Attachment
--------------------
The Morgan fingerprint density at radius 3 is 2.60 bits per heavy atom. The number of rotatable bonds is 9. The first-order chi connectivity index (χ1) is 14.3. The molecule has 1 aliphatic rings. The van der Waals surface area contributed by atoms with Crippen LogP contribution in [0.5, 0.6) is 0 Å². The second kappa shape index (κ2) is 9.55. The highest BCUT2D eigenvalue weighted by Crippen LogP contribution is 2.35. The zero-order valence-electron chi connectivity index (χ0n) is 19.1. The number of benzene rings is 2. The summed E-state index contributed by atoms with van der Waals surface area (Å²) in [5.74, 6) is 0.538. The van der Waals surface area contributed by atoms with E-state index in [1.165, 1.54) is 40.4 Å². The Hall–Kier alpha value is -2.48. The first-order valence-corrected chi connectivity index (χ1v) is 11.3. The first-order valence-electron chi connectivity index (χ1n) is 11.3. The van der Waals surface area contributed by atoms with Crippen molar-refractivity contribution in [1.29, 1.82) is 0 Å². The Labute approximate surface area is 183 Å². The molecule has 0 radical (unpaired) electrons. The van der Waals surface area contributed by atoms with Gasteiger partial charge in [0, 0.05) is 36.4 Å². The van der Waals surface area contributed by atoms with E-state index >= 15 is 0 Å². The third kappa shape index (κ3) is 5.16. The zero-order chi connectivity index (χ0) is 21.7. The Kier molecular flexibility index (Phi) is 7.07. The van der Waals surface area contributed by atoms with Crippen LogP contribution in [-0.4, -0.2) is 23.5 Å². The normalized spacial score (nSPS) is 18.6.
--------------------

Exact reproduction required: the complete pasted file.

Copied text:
The Morgan fingerprint density at radius 3 is 2.60 bits per heavy atom. The number of rotatable bonds is 9. The first-order chi connectivity index (χ1) is 14.3. The molecule has 1 aliphatic rings. The van der Waals surface area contributed by atoms with Crippen LogP contribution in [0.5, 0.6) is 0 Å². The second kappa shape index (κ2) is 9.55. The highest BCUT2D eigenvalue weighted by Crippen LogP contribution is 2.35. The zero-order valence-electron chi connectivity index (χ0n) is 19.1. The number of benzene rings is 2. The summed E-state index contributed by atoms with van der Waals surface area (Å²) in [5.74, 6) is 0.538. The van der Waals surface area contributed by atoms with E-state index in [1.165, 1.54) is 40.4 Å². The Hall–Kier alpha value is -2.48. The first-order valence-corrected chi connectivity index (χ1v) is 11.3. The first-order valence-electron chi connectivity index (χ1n) is 11.3. The van der Waals surface area contributed by atoms with Crippen molar-refractivity contribution in [1.29, 1.82) is 0 Å². The Labute approximate surface area is 183 Å². The molecule has 0 radical (unpaired) electrons. The van der Waals surface area contributed by atoms with Gasteiger partial charge in [0, 0.05) is 36.4 Å². The van der Waals surface area contributed by atoms with E-state index >= 15 is 0 Å². The third kappa shape index (κ3) is 5.16. The zero-order chi connectivity index (χ0) is 21.7. The Kier molecular flexibility index (Phi) is 7.07. The van der Waals surface area contributed by atoms with Crippen LogP contribution in [-0.4, -0.2) is 23.5 Å². The normalized spacial score (nSPS) is 18.6.